...provides a place for quiet contemplation a universe away from the bustle of the City.

The teahouse, built in Japan and carefully reconstructed on site by Japanese craftsmen, is a uniquely Japanese structure. Japan’s former Prime Minister Kaifu is responsible for bringing the Teahouse to Houston.

Across the reflecting pond from the Tea House, past Miller Theater to the east, lies the Houston Garden Center. Not only are there always beautiful flora on display, but there’s also a garden in stone and sculpture called the International Sculpture Garden where international figures are paid tribute for their contributions to humanity.

Near the entrance to the Rose Garden stands a life-size statue of Mahatma Ghandi, one of the latest editions. Ghandi’s statue was erected in 2004 and is an enduring gift of friendship and goodwill presented to Houston by the nation of India.

One can find a few kids rolling through the grass or trying to launch a kite most summer weekends on the hill adjacent to the Garden Center. The hill provides an excellent vantage point to watch productions on Miller Theater’s stage. For a closer view, Miller Outdoor Theater has over fifteen hundred seats beneath its roof.

It is fully equipped to allow professional productions from classic ballet to modern Jazz, Don Quixote to Motown, Symphony to Hip Hop.

Miller Theater presents a complete billing of world-class performances. Every performance is open to the public free of charge.

Hermann Park brings the world to Houston and takes visitors around the world.

Hermann Park was presented to the city of Houston in 1914 by George Hermann, Houston native and oilman whose generosity not only provided the city with the park but also endowed Hermann Hospital, an award-wining medical center.

The locals know what they have in Hermann Park and the Museum District. Through meticulous effort the city of Houston continues working with local organizations and businesses to make the park and surrounding area better and better.

Herman Park Conservancy plans to break ground in 2007 on a project called Lake Plaza to include a café, a new train station and more places for families to have fun and relax. The city continues to improve the Museum District. Street repairs and the Metro Rail have made the area more accessible.

The Park and District may not be paradise but it certainly is the answer to the question of where to spend an enjoyable week in Houston without breaking the bank. There’s enough fun stuff to keep coming back again and again. Many museums and attractions are completely free.

To visit the rest costs far less than a weekend at a theme park. Since the District is adjacent to the Medical Center it also provides a place for families and friends of patients to pass some time.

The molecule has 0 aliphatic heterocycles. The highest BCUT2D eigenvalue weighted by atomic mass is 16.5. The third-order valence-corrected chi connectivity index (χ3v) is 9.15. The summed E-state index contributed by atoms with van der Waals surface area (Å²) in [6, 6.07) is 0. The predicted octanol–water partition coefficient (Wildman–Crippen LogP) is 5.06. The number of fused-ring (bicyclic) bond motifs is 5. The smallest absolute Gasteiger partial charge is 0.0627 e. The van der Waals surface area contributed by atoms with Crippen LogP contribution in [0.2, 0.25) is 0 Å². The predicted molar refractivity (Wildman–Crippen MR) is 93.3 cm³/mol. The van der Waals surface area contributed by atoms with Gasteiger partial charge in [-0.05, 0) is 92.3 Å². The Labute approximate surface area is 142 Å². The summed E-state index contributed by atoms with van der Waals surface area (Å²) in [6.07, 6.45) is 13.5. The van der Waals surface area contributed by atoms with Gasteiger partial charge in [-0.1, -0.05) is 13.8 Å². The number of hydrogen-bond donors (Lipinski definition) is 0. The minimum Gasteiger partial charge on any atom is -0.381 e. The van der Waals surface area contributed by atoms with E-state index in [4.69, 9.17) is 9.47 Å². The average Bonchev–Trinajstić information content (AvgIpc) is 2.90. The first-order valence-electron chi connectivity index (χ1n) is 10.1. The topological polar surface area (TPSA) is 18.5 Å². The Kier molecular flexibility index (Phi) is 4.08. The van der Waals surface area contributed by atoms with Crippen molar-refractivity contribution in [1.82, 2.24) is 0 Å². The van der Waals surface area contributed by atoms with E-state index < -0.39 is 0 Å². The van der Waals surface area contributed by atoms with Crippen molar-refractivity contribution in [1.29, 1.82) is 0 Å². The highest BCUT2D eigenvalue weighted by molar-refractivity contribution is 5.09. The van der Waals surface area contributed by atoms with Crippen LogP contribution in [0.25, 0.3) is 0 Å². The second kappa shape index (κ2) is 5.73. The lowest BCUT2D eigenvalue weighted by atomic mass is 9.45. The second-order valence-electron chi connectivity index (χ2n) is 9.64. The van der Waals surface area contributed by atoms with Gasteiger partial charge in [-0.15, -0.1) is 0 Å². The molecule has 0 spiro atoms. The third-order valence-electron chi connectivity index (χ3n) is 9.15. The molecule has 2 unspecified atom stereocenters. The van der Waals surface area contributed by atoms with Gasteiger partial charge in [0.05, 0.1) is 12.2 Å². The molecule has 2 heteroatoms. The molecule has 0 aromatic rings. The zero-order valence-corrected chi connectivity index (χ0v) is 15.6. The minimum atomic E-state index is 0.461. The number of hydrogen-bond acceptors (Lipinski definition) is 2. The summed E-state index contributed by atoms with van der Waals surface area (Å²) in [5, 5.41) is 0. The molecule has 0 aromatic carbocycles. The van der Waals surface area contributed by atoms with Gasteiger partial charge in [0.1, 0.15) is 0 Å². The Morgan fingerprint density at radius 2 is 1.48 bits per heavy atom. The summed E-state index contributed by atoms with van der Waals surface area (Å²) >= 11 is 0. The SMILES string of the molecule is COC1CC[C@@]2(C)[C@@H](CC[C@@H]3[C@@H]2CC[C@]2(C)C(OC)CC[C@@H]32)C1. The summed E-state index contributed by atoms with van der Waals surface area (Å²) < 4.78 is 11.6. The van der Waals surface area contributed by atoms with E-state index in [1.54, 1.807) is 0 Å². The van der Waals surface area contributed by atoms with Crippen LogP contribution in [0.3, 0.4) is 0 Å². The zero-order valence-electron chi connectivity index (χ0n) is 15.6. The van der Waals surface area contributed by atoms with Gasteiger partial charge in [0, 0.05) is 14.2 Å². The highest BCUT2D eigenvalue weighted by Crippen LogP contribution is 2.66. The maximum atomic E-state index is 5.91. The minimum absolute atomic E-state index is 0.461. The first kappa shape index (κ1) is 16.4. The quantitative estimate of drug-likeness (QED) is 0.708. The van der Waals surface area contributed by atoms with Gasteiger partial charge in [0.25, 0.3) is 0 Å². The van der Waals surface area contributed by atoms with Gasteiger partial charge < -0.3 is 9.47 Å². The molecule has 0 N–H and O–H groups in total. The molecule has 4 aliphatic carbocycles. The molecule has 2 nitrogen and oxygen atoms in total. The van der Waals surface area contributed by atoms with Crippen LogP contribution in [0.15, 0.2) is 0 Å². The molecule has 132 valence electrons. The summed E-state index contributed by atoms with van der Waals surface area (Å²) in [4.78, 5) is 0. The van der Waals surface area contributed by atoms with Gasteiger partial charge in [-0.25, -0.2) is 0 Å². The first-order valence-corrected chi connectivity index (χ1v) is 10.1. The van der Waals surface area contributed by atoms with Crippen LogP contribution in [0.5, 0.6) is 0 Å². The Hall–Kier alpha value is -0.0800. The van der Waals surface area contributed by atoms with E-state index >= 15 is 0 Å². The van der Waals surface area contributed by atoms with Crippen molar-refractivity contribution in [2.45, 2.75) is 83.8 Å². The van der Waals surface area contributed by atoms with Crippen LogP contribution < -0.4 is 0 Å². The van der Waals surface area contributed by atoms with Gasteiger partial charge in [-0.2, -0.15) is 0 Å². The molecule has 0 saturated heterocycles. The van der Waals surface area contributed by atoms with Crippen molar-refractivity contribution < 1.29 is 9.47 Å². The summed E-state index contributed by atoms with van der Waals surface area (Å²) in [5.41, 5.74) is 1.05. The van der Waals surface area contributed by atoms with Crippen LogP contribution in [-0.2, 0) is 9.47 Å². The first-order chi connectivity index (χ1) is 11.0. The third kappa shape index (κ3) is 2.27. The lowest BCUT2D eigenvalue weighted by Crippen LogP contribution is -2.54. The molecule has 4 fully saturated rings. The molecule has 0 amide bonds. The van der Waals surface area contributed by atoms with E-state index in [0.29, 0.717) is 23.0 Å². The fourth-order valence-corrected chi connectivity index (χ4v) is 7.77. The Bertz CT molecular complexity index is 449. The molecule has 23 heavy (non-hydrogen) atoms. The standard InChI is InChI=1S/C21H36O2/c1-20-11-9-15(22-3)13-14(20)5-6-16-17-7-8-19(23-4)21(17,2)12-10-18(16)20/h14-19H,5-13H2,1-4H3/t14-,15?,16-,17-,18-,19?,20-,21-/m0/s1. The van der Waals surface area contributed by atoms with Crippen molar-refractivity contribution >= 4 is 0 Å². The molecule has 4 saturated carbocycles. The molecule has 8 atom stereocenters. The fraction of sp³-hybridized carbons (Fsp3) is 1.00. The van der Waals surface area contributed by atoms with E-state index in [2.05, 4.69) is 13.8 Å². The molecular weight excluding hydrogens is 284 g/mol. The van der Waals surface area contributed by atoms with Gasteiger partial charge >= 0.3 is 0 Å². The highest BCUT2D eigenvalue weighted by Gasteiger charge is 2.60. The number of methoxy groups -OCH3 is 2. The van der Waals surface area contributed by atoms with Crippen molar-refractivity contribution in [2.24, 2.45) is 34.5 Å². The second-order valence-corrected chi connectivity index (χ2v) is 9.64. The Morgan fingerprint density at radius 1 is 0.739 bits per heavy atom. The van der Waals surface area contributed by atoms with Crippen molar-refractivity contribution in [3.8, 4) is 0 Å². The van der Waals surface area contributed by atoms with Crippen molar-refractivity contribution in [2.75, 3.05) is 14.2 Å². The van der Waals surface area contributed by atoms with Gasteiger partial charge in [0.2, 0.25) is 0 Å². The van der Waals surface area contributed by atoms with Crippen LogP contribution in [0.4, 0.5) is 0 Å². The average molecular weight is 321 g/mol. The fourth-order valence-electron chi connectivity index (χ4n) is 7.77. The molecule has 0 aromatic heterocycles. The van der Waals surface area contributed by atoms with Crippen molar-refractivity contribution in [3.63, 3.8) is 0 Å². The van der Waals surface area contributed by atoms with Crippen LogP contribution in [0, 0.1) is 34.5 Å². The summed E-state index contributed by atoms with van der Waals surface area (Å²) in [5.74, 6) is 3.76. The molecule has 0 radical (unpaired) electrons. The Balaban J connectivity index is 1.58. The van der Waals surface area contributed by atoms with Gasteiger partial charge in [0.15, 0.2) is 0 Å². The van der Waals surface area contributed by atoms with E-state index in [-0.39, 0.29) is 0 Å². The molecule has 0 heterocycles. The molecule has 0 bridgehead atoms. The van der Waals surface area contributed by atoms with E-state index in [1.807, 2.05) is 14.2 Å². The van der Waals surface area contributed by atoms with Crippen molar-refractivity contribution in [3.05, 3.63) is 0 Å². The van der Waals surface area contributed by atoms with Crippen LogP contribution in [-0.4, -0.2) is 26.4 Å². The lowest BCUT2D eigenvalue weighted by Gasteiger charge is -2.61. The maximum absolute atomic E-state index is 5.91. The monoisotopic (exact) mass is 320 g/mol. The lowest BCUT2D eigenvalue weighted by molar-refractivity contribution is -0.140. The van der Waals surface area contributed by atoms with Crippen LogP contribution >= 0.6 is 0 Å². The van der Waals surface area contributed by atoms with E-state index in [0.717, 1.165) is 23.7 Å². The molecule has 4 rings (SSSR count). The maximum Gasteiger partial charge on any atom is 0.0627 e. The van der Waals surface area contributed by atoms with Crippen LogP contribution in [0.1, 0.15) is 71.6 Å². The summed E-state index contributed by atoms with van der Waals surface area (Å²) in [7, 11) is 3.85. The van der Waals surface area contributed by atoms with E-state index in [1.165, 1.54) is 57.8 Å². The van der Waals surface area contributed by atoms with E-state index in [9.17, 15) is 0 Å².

Educational opportunities abound. An entire school curriculum for all grades can be found in the exhibits, displays and materials at the Zoo and the many museums, making the Park and District not only a stupendous attraction but also an exemplary facility for education.

Whatever one believes the best things in life are, they’ll likely find it at Hermann Park. Take in a play from the grassy hill. Spend a few hours learning about the earth. Play winkie with zoo animals.

Discover art, beauty, and tranquility. Or, just have fun. Take your time! Just remember to stop a minute, block out the traffic noise, and listen. If you’re standing near the center of Hermann Park you’re sure to hear the heartbeat of the city.

Houston Museum of Natural Science One Herman Circle,  713-639-4600

Burke Baker Planetarium

The Children's Museum, 1500 Binz, 713-522-1138

The Houston Zoo, 1513 N. McGregor, 713-533-6500

Holocaust Museum Houston
, 5401 Caroline Street, 713-942-8000

Buffalo Soldiers National Museum, 1834 Southmore

Houston Center for Contemporary Craft, 4848 Main Street, 713-529-4848

John P. McGovern Museum of Health & Medical Science,  713-521-1515

The Jung Center of Houston, 713-524-8253

Rice University Art Gallery
, 6100 Main Street, 713-348-6069

Lawndale Art Center, 4912 Main Street, 713-528-5858

Menil, 1515 Sul Ross, 713-525-9400

Hermann Park Holiday Lights

Houston Metro
Metropolitan Transit Authority Of Harris County Texas

Route and Schedule Information

Houston Metro-Rail Map and Information

Houston Rodeo

Houston is known as the cowboy capital of the world with cowboys and cowgirls coming to compete at the world’s largest and richest rodeo.


Video of Texas

Hermann Park, Houston Texas

Texas Explorer Productions
Photography by George Hosek

Take a tour of one of Houston's most popular travel destinations.



Video of Texas

Hermann Park, Houston Texas

Texas Explorer Productions
Photography by George Hosek

Dog enjoys the Hermann Park water fountains.